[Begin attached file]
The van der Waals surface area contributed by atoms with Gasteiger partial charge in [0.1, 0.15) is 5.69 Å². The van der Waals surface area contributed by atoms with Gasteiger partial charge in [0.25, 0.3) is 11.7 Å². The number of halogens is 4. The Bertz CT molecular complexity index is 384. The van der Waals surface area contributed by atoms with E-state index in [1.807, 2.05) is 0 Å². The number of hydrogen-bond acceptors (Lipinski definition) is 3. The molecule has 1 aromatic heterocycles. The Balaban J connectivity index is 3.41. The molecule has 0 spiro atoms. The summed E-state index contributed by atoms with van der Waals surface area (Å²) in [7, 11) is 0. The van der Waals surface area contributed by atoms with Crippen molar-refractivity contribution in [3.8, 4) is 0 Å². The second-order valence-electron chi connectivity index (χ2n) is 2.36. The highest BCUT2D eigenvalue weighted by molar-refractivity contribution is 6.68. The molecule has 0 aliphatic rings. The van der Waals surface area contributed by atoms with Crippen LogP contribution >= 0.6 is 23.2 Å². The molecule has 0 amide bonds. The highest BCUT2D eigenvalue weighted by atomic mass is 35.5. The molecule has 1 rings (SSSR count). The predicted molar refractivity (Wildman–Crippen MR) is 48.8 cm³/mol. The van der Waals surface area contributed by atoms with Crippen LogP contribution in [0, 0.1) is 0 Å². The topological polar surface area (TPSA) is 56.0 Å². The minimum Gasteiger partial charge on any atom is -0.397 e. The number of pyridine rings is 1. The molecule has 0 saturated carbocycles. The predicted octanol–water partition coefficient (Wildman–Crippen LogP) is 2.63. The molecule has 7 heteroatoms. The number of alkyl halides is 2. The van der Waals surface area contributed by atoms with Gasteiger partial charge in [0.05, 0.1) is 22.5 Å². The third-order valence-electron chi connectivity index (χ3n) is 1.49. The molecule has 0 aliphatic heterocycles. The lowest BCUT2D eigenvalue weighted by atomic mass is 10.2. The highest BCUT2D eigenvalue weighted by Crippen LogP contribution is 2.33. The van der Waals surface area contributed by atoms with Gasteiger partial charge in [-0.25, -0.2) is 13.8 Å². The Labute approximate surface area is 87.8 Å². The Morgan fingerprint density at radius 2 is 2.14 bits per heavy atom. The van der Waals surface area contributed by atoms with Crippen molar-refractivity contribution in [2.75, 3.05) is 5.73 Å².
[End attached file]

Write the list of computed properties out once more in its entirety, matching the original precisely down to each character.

The van der Waals surface area contributed by atoms with Gasteiger partial charge in [0.1, 0.15) is 5.69 Å². The van der Waals surface area contributed by atoms with Gasteiger partial charge in [0.25, 0.3) is 11.7 Å². The number of halogens is 4. The Bertz CT molecular complexity index is 384. The van der Waals surface area contributed by atoms with E-state index in [1.807, 2.05) is 0 Å². The number of hydrogen-bond acceptors (Lipinski definition) is 3. The molecule has 1 aromatic heterocycles. The Balaban J connectivity index is 3.41. The molecule has 0 spiro atoms. The summed E-state index contributed by atoms with van der Waals surface area (Å²) in [7, 11) is 0. The van der Waals surface area contributed by atoms with Crippen molar-refractivity contribution in [3.8, 4) is 0 Å². The second-order valence-electron chi connectivity index (χ2n) is 2.36. The highest BCUT2D eigenvalue weighted by molar-refractivity contribution is 6.68. The molecule has 0 aliphatic rings. The van der Waals surface area contributed by atoms with Crippen LogP contribution >= 0.6 is 23.2 Å². The molecule has 0 amide bonds. The highest BCUT2D eigenvalue weighted by atomic mass is 35.5. The molecule has 1 rings (SSSR count). The predicted molar refractivity (Wildman–Crippen MR) is 48.8 cm³/mol. The van der Waals surface area contributed by atoms with Crippen LogP contribution in [0, 0.1) is 0 Å². The topological polar surface area (TPSA) is 56.0 Å². The minimum Gasteiger partial charge on any atom is -0.397 e. The number of pyridine rings is 1. The molecule has 0 saturated carbocycles. The predicted octanol–water partition coefficient (Wildman–Crippen LogP) is 2.63. The molecule has 7 heteroatoms. The number of alkyl halides is 2. The van der Waals surface area contributed by atoms with Gasteiger partial charge in [0.05, 0.1) is 22.5 Å². The third-order valence-electron chi connectivity index (χ3n) is 1.49. The molecule has 0 aliphatic heterocycles. The lowest BCUT2D eigenvalue weighted by atomic mass is 10.2. The highest BCUT2D eigenvalue weighted by Crippen LogP contribution is 2.33. The van der Waals surface area contributed by atoms with Gasteiger partial charge in [-0.25, -0.2) is 13.8 Å². The Labute approximate surface area is 87.8 Å². The Morgan fingerprint density at radius 2 is 2.14 bits per heavy atom. The van der Waals surface area contributed by atoms with Crippen molar-refractivity contribution in [2.75, 3.05) is 5.73 Å².